The wickedness of Judah's falseness caused Jehovah's enemies to blaspheme. The wailing prophet speaks: "All that pass by clap their hands at thee; they hiss and wag their head at the daughter of Jerusalem, saying, is this the city that men called the perfection of beauty, the joy of the whole earth?" (Lamentations 2:15). God had given to his unfaithful bride a writing of divorcement and "the law was no more; her prophets also find no vision from the Lord." Indeed, under Jehovah's shadow they had gone to live among the heathen" (Lamentations 4:20).
Neither the idols of their hearts, the altars in the groves, the constellations in the heavens, the beauty and glory of the Temple nor the expected military might of the Egyptians had stayed the cruel hand of bondage. Judah had sown to the wind and had verily reaped the whirlwind (Hosea 8:7). The crying need of the day was set forth in Lamentations 3:40, "Let us search and try our ways, and turn again to Jehovah."
The great spirit of the prophet Jeremiah was heavy with the weight of Judah's neglect and pride. When they should have been clothed in sackcloth and ashes, they, instead, were enamored by the fleeting glimpse of material gain and earthly prominence. While false prophets shouted, "Peace, peace,"pandemonium was about to break loose. The worst possible calamity, according to the messengers of popularity, would be a two-year probation in Babylon. But Jeremiah knew better, and his words boiled over into the unpopular sentiments of Jeremiah 10:10, "But Jehovah is the true God; he is the living God, and an everlasting King: at his wrath the earth trembleth, and the nations are not able to abide his indignation."
It would be a mistake, however, to suggest that "the weeping prophet" of Anathoth was always negative, morose and without loving sentiment. His emotions ran the gamut of Judah's sinfulness and Jehovah's holiness and beauty. In one of the richest scenes of the entire oracle, we read, "But let him that glorieth glory in this, that he hath understanding, and knoweth me, that I am Jehovah who exerciseth loving-kindness, justice, and righteousness, in the earth: for in these things I delight, saith Jehovah"(Jeremiah 9:24).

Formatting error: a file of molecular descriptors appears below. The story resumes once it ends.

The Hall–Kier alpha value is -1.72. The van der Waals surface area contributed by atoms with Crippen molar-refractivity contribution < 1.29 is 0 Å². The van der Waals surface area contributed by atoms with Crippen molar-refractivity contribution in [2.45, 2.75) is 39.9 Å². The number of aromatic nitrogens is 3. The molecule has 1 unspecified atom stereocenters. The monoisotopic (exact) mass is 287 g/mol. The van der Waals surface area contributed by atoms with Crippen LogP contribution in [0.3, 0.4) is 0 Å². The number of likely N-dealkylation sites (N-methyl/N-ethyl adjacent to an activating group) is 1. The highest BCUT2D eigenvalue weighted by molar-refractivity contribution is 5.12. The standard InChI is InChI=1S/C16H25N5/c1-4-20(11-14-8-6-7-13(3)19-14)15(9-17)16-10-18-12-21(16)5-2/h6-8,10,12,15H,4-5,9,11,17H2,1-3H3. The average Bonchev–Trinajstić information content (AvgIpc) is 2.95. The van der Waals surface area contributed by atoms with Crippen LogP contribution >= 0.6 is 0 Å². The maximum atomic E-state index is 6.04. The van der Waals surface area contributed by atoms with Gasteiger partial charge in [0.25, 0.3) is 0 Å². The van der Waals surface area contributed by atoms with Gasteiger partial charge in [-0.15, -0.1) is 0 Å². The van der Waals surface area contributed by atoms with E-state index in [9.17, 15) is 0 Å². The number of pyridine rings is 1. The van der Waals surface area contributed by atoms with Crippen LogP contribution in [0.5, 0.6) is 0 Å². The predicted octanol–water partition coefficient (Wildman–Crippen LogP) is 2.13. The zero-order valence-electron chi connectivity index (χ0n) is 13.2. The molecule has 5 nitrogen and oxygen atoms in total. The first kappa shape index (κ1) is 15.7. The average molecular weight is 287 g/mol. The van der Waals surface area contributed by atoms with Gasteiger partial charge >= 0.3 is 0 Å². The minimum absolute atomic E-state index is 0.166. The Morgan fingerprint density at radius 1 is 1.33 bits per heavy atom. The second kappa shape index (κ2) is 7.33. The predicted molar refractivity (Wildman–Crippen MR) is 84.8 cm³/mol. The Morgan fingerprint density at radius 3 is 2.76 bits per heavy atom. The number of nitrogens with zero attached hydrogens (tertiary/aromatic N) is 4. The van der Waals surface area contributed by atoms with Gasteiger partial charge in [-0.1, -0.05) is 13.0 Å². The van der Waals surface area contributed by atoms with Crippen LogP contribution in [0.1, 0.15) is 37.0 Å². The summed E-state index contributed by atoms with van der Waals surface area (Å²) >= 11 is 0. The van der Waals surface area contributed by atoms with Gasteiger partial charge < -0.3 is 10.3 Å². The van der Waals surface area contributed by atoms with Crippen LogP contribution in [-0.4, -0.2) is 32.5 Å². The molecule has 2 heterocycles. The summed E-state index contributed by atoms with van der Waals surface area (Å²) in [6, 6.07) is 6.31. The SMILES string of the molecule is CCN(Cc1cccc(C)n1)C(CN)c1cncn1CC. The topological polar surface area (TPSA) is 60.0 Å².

In spite of these marvelous, majestic themes, Judah was bound for captivity and the dearly beloved of the Father was given into the hands of her enemies. This sad day came as a result of rebellion, rejection and remorse. That Judah was responsible for the bed in which she now lay is graphically seen in Bible language: "But if they will not obey, I will utterly pluck up and destroy that nation, saith Jehovah"(Jeremiah 12:17).
The boiling pot of God's wrath and the burning fire within Jeremiah's bones had not been able to stem the tide of Judah's apostasy. The sin and shame of Judah had but added fuel to the embers. The southern kingdom had come to the crossroads of decision and had gleefully followed the birds of pray into seventy years of tears under the weeping willows of Babylon. They would have a long time to recall the booming words of the sad and rejected prophet: "Hear ye, and give ear; be not proud: for the LORD hath spoken. Give glory to the LORD your God, before he cause darkness, and before your feet stumble upon the dark mountains, and, while ye look for light, he turn it into the shadow of death, and make it gross darkness. But if ye will not hear it, my soul shall weep in secret places for your pride; and mine eye shall weep sore, and run down with tears, because the LORD's flock is carried away captive"(Jeremiah 13:15-17.
I have no doubt that, finally, in that wretched, foreign land of bondage, God's burning fire broke their hardened hearts and they shared the tears of Jeremiah. That little spark of a contrite remnant would one day kindle, by the grace of God, a fire of shining radiance -- the coming to sinful men of the Lamb of God whose covenant of love would be emblazoned upon the hearts of men!
The boiling cauldron finally overflowed into redemptions sweet song. We can only hope that Jeremiah was able to see, from the portals of glory, the fruition of his work. Thank God for men like him!